“Increasing and improving the recyclability of cups is a vital part of our work within the NextGen Consortium. We are taking a meaningful step forward with Georgia-Pacific toward our goal of reducing paper cup waste. We’re excited by this progress and look forward to our continued partnership with organizations that support our vision of a resource-positive future,” said Michael Kobori, chief sustainability officer at Starbucks.

Marion Gross, chief supply chain officer, North America with McDonald’s added, “Recovering, recycling, and reusing the valuable materials in our cups is an important part of our sustainability ambition and our work with the NextGen Consortium. By accepting and reprocessing single-use cups, Georgia-Pacific is not only enhancing recycling pathways but also generating a supply pipeline of recycled content critical to positively impacting the environment and achieving our goals.”

With its Green Bay and Muskogee mills now engaged, Georgia-Pacific is working with FPI to expand and accelerate single-use PE-coated paper cup acceptance in curbside recycling programs in an effort to increase the number of households that can recycle the paper cups. As the voice of the foodservice packaging industry, FPI is committed to reducing the impact of its products on the environment and to advancing recycling and composting. “We are thrilled to work with Georgia-Pacific in its effort to recover and reuse PE-coated paper cups, and we are excited to partner with new communities that previously didn’t have the capability to recycle them,” said Natha Dempsey, president of FPI.

About Foodservice Packaging Institute
Founded in 1933, the Foodservice Packaging Institute is the trade association for the foodservice packaging industry in North America. FPI promotes the value and benefits of foodservice packaging and serves as the industry’s leading authority to educate and influence stakeholders. Members include raw material and machinery suppliers, manufacturers, distributors and purchasers of foodservice packaging. For more information or to follow us on social media, visit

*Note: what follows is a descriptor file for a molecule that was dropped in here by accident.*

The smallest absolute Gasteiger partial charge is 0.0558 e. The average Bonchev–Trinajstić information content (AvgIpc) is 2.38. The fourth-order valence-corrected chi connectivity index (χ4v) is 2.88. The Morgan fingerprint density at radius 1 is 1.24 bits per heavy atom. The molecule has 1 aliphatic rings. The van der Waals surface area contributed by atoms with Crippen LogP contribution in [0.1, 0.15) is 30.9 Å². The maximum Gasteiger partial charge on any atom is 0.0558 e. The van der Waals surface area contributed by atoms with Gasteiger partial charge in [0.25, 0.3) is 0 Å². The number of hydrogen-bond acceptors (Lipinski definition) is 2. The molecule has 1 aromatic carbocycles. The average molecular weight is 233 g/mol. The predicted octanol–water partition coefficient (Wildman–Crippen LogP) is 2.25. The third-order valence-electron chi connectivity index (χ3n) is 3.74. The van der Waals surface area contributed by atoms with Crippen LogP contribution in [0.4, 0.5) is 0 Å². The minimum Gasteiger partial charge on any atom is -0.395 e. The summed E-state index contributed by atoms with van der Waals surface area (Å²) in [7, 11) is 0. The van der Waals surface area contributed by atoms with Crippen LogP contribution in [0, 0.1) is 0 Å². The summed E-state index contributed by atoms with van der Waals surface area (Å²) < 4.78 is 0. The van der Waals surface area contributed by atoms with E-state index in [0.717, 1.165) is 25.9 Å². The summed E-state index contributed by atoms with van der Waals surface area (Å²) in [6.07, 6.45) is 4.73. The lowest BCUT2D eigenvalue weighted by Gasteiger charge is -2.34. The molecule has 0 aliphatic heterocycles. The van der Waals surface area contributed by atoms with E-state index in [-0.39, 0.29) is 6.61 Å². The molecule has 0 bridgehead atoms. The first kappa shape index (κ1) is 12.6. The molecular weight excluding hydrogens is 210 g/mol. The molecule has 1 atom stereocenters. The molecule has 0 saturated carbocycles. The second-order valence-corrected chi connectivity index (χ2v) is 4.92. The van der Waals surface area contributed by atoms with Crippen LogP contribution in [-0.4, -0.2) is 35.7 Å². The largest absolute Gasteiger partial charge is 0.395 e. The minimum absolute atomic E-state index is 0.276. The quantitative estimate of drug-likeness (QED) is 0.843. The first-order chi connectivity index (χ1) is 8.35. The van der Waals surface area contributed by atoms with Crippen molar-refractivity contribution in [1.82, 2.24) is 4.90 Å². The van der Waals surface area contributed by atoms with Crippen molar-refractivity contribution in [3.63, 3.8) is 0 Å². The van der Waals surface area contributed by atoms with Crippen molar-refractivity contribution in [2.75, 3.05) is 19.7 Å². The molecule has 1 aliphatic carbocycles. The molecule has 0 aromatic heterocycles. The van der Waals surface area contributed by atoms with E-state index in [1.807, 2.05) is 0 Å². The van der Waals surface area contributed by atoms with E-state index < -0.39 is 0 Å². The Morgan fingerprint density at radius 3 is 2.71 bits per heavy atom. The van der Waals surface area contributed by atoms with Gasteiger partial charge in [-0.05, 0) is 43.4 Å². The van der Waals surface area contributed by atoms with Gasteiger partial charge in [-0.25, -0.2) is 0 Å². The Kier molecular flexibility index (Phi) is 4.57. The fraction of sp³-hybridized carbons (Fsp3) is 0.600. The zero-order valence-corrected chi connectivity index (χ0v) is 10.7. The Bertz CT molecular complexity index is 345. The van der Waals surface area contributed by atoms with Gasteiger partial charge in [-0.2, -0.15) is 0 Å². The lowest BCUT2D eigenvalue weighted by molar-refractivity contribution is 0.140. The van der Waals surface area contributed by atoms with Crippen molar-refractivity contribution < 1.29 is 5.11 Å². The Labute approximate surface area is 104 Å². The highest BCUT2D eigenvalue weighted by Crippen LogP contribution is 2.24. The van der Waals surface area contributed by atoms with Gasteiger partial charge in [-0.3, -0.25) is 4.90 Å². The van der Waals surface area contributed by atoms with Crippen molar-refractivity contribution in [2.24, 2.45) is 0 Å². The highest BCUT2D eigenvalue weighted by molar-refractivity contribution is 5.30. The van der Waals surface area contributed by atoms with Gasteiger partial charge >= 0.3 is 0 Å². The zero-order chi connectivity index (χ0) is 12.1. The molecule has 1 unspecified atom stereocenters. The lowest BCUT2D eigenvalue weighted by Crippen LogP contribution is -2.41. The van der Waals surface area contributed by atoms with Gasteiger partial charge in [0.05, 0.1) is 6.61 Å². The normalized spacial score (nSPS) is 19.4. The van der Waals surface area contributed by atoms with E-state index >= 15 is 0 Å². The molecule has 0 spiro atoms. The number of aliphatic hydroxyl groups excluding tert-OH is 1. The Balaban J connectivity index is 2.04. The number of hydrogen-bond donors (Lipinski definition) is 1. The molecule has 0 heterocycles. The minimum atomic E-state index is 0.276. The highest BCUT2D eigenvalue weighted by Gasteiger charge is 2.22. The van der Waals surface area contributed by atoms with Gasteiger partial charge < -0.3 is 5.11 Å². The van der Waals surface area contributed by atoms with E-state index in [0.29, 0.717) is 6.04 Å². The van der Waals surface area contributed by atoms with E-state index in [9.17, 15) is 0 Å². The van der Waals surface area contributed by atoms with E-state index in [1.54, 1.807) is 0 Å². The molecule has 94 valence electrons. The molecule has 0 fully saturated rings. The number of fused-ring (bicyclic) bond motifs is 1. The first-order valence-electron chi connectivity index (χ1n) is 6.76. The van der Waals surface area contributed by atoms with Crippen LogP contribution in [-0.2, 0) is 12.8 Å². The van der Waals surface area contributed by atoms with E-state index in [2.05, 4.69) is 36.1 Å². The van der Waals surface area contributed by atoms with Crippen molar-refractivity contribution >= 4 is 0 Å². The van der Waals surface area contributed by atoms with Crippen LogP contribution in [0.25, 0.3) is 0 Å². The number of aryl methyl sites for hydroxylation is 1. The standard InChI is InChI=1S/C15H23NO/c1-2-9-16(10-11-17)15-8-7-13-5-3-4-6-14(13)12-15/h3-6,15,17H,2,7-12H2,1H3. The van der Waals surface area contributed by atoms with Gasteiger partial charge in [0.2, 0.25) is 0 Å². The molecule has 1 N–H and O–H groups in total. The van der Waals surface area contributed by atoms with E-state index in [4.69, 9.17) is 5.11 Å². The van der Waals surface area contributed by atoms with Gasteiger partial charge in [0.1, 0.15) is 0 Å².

About NextGen Consortium
The NextGen Consortium is a multi-year, global consortium that addresses single-use food packaging waste globally by advancing the design, commercialization, and recovery of food packaging alternatives. The NextGen Consortium is managed by Closed Loop Partners’ Center for the Circular Economy. Starbucks and McDonald’s are the founding partners of the Consortium, The Coca-Cola Company, Yum! Brands, Nestlé, and Wendy’s are supporting partners. The World Wildlife Fund (WWF) is the advisory partner and IDEO is the innovation partner. Learn more at

About Georgia-Pacific
Based in Atlanta, Georgia-Pacific and its subsidiaries are among the world’s leading manufacturers and marketers of bath tissue, paper towels and napkins, tableware, paper-based packaging, cellulose, specialty fibers, nonwoven fabrics, building products and related chemicals. Our familiar consumer brands include Quilted Northern®, Angel Soft®, Brawny®, Dixie®, enMotion®, Sparkle®, Mardi Gras® and Vanity Fair®. Georgia-Pacific has long been a leading supplier of building products to lumber and building materials dealers and large do-it-yourself warehouse retailers. Its Georgia-Pacific Recycling subsidiary is among the world’s largest recyclers of paper, metal and plastics. The company operates more than 150 facilities and employs more than 30,000 people directly and creates approximately 89,000 jobs indirectly. For more information, visit:

SOURCE Georgia-Pacific

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Investable Opportunities to Stem the Tide of Ocean Plastic Pollution and Build a Circular Economy